Thursday, July 17, 2014

Finally, It's Out

Trouble at Sagrado Ranch is available to order from on the Kindle or in print and I am glad to finally get this offering done. It is the story of the Hawkins family in New Mexico Territory after the Civil War as seen through the eyes of Thaddeus Hawkins. Here is the back of the book:

As for pricing, I used Amazon's calculator and it came out with a price of $8.49 for the pocket book and the Kindle edition at $2.99.

The paperback is currently priced at $7.64.

Get your order in quick before they are all sold out.

Thursday, July 10, 2014

Proof is in the Pudding

But the pudding isn't in the proof, at least the one I received a couple days ago. The layout of the book is fine, but wouldn't you know, as I read through it, I found some more errors that will have to be changed, so the release of the novel will be delayed, and I'm still reading it. Anyway, here is a pic of the cover:

This is a photo of one of Junior and Norita Tidwell's Black Angus bulls "bellerin'" about something, maybe me taking the picture of him. I thought it might make a fairly decent cover picture. This ranch is located in the outskirts of Altonah, Utah, which is in the northeast corner of the State and nowhere near New Mexico, where the story takes place.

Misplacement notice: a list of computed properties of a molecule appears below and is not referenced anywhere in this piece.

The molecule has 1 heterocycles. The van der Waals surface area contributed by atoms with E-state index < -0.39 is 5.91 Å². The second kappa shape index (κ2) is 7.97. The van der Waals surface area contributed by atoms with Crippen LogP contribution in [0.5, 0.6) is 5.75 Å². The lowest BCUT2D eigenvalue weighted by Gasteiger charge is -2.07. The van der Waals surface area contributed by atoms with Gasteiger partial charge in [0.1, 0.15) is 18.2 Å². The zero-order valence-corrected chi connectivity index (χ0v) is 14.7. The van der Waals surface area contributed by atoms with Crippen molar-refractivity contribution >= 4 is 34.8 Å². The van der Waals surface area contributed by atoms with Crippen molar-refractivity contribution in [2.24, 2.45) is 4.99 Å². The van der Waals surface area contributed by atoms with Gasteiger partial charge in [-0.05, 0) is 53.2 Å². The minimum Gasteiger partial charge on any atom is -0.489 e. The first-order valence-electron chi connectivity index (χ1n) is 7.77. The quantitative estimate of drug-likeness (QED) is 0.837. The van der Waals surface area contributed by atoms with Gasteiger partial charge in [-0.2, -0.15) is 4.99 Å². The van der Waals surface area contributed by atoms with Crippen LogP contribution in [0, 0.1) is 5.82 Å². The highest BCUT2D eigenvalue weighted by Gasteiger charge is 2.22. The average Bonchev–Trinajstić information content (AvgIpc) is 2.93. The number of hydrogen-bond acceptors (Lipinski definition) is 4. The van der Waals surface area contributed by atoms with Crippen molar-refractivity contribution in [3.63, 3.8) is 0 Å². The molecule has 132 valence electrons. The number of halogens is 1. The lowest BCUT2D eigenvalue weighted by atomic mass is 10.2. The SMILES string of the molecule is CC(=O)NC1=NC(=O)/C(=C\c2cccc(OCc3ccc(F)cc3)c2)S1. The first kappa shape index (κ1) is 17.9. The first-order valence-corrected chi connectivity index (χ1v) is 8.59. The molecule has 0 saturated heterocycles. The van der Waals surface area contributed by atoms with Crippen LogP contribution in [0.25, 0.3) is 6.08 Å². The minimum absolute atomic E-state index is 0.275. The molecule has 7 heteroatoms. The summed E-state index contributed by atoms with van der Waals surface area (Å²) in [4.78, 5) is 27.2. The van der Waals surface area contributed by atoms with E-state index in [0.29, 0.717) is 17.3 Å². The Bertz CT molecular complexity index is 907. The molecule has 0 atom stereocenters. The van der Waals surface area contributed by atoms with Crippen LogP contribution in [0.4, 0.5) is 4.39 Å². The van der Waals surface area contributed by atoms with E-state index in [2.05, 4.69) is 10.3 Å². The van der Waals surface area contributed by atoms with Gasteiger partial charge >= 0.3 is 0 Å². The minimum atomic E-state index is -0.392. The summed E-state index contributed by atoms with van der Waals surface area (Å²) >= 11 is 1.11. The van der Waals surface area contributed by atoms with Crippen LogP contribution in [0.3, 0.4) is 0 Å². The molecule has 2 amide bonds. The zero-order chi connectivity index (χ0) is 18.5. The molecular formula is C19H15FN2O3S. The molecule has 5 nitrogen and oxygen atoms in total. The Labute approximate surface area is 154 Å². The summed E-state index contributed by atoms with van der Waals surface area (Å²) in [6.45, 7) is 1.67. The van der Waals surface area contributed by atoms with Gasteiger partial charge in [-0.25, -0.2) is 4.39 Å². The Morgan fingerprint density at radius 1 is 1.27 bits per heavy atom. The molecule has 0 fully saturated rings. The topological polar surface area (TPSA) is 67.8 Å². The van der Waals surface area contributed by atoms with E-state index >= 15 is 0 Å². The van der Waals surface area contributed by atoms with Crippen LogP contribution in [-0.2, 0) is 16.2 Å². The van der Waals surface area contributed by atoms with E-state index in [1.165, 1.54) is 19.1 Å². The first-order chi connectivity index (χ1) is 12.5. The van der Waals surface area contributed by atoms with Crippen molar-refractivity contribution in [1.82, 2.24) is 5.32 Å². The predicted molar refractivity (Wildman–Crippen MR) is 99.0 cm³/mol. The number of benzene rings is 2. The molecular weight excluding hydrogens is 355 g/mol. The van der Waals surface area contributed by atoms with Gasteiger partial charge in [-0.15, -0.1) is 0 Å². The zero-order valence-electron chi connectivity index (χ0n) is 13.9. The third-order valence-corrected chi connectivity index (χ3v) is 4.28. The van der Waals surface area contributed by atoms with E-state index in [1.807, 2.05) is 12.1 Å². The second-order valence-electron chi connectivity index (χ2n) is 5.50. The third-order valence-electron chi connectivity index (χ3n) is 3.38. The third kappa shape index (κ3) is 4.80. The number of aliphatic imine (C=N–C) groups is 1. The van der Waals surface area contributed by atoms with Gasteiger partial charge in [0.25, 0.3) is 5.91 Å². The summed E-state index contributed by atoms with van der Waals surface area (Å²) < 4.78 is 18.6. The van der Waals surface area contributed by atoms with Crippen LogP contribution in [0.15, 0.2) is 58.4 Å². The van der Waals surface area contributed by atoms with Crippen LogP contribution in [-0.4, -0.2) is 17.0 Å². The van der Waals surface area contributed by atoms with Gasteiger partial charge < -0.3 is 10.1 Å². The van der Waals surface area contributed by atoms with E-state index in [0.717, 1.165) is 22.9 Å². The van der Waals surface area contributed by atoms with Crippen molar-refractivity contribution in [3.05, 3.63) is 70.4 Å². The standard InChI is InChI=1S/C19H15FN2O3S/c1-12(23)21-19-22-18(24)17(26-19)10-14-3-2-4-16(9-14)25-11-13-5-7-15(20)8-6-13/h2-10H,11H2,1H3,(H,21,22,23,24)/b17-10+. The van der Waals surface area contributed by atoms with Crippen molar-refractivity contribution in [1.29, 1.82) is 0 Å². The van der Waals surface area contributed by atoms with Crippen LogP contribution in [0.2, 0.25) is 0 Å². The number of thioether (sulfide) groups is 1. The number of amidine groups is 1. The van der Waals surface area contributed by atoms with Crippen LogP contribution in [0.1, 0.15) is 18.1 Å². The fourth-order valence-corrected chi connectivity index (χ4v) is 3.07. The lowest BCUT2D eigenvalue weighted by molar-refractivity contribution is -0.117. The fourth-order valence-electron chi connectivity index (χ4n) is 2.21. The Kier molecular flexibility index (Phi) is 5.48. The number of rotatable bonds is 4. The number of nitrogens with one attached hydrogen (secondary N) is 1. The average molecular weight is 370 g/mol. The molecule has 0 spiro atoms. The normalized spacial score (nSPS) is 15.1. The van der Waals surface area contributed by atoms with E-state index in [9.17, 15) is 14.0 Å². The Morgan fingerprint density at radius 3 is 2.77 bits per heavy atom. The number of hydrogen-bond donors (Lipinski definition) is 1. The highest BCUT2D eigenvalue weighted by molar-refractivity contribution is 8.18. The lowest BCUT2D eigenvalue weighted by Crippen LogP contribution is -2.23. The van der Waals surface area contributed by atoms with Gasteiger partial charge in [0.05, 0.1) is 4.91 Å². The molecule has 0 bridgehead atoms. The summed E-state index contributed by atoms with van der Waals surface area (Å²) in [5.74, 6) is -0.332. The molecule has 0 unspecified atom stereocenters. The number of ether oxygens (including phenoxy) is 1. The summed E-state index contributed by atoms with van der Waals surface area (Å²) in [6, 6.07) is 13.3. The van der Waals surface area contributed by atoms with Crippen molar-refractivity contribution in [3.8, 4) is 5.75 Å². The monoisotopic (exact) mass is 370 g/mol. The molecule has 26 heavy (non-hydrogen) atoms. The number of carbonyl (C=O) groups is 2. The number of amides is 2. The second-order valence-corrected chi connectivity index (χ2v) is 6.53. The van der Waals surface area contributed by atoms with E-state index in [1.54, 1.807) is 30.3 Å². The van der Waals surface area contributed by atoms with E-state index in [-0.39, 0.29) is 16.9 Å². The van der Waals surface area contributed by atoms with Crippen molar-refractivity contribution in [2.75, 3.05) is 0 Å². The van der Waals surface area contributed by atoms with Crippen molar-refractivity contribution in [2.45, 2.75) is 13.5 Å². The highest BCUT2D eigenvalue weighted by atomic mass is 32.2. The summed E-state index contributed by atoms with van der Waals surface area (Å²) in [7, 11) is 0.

Sunday, July 6, 2014

Ye Olde Proverbs

Here are some olde horse proverbs for your consideration:

1. It is a good horse that never stumbles.

2. Mettle is dangerous in a blind horse.

3. A horse is neither better nor worse for his trappings.

4. One may take a horse to the water but you can't make him drink.

5. Get upon a high horse.

6. Putting money on the wrong horse.

7. Flogging a dead horse.

8. One must not look a gift horse in the mouth.

9. Putting the cart before the horse.

10. While the grass is growing the steed is starving.

11. A horse, a horse, my kingdom for a horse.

12. An two men ride on a horse, one must ride behind.

Thursday, July 3, 2014

Go West, Young Man

This month's header sketch is Horace Greeley who received fame for saying "Go West, young man, go West and grow up with the country" as he urged people to make the trek west. Greeley was a politician, editor, founder of the New York Tribune, a Liberal Republican, among other things. He ran for President of the U.S. but died before the votes were counted. He lost, anyway, poor fellow. Two of his correspondents on the Tribune were Karl Marx and Fred Engels, the bad guys of Communism and Socialism. He also launched the New Yorker journal and a Whig weekly the Log Cabin.

Mr. Greeley was born in Amherst, New Hampshire, on Feb 3. 1811 and died in Pleasantville, New York, in 1871 on Nov 29.

(Info from Wikipedia whee you may go to find a more lengthy short bio with photos of Greeley.)

To everyone: Have a happy Fourth of July!

Sunday, June 29, 2014